The Feet. Socks: generally two pairs of socks are recommended – light weight pair next to the skin (referred to as liner socks) and a heavier pair over them. Marino wool is a popular choice for these. Make sure they fit and are not too loose, movement in the socks can cause blistering.
Walking Boots, are a very important thing to get right: wear your hiking socks when you try a pair on. Your toe should not be able to touch the top of the boot, nor should your foot be sliding about in the boot. Walk about the shop until you are sure you are happy, if you have the slightest doubt try on another pair. We recommend leather boots for Ireland in general.
- Provide Ankle Support
- Have Good Grip on the Soles
- Be firm on the sole, but not too ridged
- Be waterproof / Gortex layer recommended
Look after your boots, wash them after a hike, dry them away from direct heat sources, stuff newspapers into them which helps them dry. Use a wax on them to maintain the waterproofing.
A 25 – 35 liter backpack is recommended for day use, this should have a waist and a chest strap.
The back should have ventilation or padded gaps between you and the pack itself.
Try it on, most shops do provide good advice about backpacks and should help ensure that it fits you correctly. It should sit firmly on your back and not slip or slide about. The weight of the pack should be on your waist and the shoulder supports between your shoulder and collar bone. Backpacks are generally not waterproof and the rain covers that come with them are not dependable (they blow off and are not waterproof either) it is best to use a dry bag inside your pack. Dry bags are available in all sizes, many people use a few dry bags, keeping car keys, wallet and phone in a smaller bag within the main bag gives extra protection to these vulnerable items.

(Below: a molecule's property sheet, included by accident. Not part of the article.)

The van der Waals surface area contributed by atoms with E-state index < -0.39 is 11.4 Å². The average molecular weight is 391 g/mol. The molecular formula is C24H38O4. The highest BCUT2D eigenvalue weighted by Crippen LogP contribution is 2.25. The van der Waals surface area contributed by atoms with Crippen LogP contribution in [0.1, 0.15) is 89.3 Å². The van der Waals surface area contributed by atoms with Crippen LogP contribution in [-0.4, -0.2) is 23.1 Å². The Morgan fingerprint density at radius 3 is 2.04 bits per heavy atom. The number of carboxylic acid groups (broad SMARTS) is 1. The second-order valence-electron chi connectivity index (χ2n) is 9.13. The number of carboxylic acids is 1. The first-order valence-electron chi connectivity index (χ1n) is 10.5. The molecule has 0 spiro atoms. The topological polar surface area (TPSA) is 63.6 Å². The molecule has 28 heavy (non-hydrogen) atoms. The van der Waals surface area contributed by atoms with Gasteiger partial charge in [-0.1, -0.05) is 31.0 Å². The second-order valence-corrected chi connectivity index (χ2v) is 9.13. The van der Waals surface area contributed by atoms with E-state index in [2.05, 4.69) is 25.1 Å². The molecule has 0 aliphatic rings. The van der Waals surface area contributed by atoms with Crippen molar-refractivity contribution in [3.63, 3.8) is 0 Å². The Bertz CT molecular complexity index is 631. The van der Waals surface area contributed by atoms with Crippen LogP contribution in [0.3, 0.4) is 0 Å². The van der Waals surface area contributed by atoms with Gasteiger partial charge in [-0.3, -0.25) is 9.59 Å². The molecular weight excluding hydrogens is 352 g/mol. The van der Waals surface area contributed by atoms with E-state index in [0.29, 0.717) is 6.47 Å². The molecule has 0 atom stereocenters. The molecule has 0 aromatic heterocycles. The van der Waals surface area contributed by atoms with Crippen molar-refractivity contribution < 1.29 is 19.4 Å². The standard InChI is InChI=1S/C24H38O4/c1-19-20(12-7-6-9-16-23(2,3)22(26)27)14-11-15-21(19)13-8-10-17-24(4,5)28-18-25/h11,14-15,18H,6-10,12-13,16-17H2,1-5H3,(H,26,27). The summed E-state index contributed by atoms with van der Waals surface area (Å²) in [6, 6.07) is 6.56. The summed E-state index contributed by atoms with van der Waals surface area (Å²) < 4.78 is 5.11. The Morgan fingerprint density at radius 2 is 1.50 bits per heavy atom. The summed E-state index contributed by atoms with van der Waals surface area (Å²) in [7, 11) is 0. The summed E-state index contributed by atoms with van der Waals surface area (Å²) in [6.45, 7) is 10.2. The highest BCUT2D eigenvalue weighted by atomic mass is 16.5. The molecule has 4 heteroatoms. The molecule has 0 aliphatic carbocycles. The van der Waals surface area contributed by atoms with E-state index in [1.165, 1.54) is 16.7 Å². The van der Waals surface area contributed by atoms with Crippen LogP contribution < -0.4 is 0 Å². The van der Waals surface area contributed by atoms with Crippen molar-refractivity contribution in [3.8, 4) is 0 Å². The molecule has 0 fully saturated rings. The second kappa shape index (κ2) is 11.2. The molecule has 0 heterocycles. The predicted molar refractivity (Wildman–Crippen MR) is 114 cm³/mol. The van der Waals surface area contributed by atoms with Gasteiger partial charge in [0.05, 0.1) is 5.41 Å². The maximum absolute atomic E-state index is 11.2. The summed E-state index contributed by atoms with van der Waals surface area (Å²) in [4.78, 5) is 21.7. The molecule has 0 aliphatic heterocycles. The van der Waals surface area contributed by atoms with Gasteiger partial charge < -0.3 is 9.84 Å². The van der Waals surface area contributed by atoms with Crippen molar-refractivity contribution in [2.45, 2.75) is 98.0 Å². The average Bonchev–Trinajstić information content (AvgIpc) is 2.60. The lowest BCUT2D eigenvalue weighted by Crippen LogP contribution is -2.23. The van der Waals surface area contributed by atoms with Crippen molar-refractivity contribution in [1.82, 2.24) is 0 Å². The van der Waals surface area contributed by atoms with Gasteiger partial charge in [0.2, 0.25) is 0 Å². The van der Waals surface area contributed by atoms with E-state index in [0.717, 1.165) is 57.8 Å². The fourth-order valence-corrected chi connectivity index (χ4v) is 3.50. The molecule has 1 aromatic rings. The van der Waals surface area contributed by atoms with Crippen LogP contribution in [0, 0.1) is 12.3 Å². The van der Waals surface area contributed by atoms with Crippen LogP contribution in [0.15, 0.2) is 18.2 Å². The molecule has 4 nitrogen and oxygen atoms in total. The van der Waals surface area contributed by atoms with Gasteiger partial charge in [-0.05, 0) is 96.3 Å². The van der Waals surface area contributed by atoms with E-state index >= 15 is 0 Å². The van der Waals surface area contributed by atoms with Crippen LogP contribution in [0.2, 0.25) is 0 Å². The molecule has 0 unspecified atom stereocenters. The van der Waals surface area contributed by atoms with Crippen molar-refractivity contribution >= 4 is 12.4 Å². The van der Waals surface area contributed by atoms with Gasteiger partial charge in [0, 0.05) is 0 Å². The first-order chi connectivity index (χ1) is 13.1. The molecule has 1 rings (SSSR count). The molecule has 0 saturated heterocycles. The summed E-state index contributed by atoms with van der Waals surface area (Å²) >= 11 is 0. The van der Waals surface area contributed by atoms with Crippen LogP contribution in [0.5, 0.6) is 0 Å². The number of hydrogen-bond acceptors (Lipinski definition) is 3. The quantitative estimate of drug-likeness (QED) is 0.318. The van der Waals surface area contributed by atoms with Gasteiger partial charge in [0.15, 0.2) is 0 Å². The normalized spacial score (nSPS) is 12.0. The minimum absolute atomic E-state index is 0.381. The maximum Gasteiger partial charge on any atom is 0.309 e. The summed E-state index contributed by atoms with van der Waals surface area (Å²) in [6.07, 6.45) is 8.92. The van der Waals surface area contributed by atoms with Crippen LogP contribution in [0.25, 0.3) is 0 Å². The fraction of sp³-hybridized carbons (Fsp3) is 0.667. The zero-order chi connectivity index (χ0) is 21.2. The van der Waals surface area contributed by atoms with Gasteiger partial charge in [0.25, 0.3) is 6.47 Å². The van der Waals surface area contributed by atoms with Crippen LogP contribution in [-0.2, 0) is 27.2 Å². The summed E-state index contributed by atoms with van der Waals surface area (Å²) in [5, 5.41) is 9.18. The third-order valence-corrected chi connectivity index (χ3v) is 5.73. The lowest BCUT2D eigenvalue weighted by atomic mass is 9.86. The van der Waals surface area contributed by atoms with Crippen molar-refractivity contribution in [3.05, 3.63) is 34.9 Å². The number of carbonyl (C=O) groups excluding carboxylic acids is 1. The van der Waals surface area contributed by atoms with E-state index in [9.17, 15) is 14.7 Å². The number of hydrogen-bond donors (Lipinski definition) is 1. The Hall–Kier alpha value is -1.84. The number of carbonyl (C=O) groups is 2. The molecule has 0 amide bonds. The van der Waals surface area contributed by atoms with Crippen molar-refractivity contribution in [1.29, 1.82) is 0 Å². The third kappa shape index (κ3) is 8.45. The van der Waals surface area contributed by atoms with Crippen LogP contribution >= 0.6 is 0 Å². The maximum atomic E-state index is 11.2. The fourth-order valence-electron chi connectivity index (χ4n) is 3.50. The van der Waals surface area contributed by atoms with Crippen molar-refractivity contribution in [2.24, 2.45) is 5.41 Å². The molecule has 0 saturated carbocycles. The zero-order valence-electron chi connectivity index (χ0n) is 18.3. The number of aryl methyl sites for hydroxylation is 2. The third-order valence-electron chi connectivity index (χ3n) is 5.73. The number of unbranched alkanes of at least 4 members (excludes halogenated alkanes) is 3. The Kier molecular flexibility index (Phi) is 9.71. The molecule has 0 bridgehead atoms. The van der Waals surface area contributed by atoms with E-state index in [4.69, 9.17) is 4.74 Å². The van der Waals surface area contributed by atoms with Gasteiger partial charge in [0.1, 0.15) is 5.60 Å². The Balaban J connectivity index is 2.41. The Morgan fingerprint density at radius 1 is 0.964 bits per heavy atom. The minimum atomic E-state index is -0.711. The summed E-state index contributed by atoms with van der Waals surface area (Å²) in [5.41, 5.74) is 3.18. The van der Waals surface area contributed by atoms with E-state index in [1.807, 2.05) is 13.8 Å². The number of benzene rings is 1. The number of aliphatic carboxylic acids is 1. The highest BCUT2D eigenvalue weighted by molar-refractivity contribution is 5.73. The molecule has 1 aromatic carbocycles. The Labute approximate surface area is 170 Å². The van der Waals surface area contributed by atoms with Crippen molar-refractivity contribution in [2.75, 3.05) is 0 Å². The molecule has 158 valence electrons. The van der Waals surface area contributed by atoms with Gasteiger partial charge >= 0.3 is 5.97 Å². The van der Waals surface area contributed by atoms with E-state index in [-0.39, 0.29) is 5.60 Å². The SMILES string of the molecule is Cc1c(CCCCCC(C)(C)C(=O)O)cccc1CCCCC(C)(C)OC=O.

Food, Drink and Trail Mix
A Whistle – a very loud one, 6 blasts per minute for distress call, 3 blasts is the response
Head Torch – (over 100 lumens preferred)
Personal First Aid Kit
Spare Food (Power Bars are good)
Compass (Silva type 4)
Mobile Phone – Mountain Emergency Call 999, 112 and ask for Mountain Rescue
For wild camping in remote environments a lightweight mountain tent is required. These tents have a geodesic framework which braces the poles and tent against the extremes of weather. They should be light weight, around 2-3kg for a 2 man. Other features: Waterproof fly sheet (outside fabric), a bathtub style ground sheet (inside and floor fabrics). Taped seams. We use a North Face Tadpole 2 DL at the moment, it packs up well (small) and has resisted some severe weather so far. Do your research before buying a mountain tent, they are expensive and are an area where cutting costs could prove disastrous.